To repeat: More than anything the candidates do, events may determine whether Bush tips above or below that line. But the race’s reversal of fortune has made it clear that Kerry can’t win without making a case for change as effective as the arguments for four more years -- strength, resolve, a steady hand against terrorism -- that the GOP stressed last week.

The campaign’s next big events are the presidential debates that begin Sept. 30. But most experts agree Kerry has to shift the momentum before then, just as Bush did in the weeks leading into his convention.

Bush climbed off the mat largely because he (and the Swift boat veterans supporting him) dented the pillar of Kerry’s convention, the argument that he would be a strong and decisive wartime leader. To regain his footing, Kerry probably has to turn against Bush the central argument of the GOP convention: the portrayal of the president as a tenacious leader as committed to his course as Ronald Reagan or Winston Churchill.


The post-convention polls suggest that message boosted Bush. But it leaves Kerry one obvious opening by signaling that Bush is determined to stick with an approach at home and abroad that about half of the country believes has led the nation in the wrong direction.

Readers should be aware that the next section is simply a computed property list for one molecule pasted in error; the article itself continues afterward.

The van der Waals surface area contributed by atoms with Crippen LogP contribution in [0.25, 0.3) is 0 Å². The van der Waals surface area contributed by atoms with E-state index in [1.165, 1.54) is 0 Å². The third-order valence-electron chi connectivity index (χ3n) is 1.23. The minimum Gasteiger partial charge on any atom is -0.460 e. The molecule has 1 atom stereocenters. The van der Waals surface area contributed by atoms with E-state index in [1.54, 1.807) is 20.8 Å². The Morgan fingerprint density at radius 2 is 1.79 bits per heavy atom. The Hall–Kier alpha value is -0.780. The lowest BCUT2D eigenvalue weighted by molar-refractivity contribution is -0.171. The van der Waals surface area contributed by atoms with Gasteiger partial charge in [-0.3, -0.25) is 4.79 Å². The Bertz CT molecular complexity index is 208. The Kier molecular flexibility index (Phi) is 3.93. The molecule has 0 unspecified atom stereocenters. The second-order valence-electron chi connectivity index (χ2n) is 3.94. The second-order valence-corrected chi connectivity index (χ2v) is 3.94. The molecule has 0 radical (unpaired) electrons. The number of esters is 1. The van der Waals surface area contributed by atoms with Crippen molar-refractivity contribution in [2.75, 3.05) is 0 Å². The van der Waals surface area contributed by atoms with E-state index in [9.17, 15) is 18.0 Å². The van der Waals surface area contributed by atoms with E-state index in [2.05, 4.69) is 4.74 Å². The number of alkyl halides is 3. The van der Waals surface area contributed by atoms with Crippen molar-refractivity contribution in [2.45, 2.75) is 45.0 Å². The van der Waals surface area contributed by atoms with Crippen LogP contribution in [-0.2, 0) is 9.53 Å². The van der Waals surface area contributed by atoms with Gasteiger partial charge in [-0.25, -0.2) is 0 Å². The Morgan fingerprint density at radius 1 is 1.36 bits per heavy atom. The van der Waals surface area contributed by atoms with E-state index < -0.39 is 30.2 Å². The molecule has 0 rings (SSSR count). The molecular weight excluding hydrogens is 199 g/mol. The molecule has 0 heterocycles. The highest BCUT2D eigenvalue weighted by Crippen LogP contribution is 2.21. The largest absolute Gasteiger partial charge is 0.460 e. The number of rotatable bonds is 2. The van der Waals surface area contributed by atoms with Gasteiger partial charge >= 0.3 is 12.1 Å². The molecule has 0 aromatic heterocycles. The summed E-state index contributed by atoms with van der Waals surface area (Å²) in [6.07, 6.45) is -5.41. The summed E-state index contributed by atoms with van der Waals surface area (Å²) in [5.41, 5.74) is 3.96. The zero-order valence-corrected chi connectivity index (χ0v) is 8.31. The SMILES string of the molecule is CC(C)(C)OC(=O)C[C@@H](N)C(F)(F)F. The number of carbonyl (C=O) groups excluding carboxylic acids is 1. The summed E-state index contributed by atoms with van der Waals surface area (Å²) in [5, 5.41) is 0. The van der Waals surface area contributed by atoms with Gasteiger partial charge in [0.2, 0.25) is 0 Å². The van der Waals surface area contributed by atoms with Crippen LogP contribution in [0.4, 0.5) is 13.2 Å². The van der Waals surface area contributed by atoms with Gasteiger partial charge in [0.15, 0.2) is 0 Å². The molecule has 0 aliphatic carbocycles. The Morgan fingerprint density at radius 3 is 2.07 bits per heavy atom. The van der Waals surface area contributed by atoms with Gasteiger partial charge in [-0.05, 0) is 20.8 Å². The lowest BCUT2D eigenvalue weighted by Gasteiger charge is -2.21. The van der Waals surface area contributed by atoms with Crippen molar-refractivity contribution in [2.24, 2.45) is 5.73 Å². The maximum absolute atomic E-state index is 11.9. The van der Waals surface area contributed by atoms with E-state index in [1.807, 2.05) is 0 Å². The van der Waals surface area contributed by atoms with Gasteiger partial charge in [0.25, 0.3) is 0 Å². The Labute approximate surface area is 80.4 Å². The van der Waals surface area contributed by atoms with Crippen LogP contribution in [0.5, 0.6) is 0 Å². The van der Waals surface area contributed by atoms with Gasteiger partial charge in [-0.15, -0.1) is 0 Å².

In an unusual midnight rally shortly after Bush’s acceptance speech Thursday, Kerry instantly reached for that club, declaring, “The president is quite proud of the fact that not even failure will force him to change course.” It’s an argument that, along with Kerry’s attacks that same night on Bush and Vice President Dick Cheney for not serving in Vietnam, Democrats have been waiting to hear.

With that speech, Kerry seems to have finally agreed that the one indispensable requirement for a challenger is to relentlessly make a case for change. After the GOP’s solid performance in New York last week, Democrats must hope Kerry didn’t reach that conclusion too late.

Ronald Brownstein’s column appears every Monday. See his current and past columns at The Times’ website at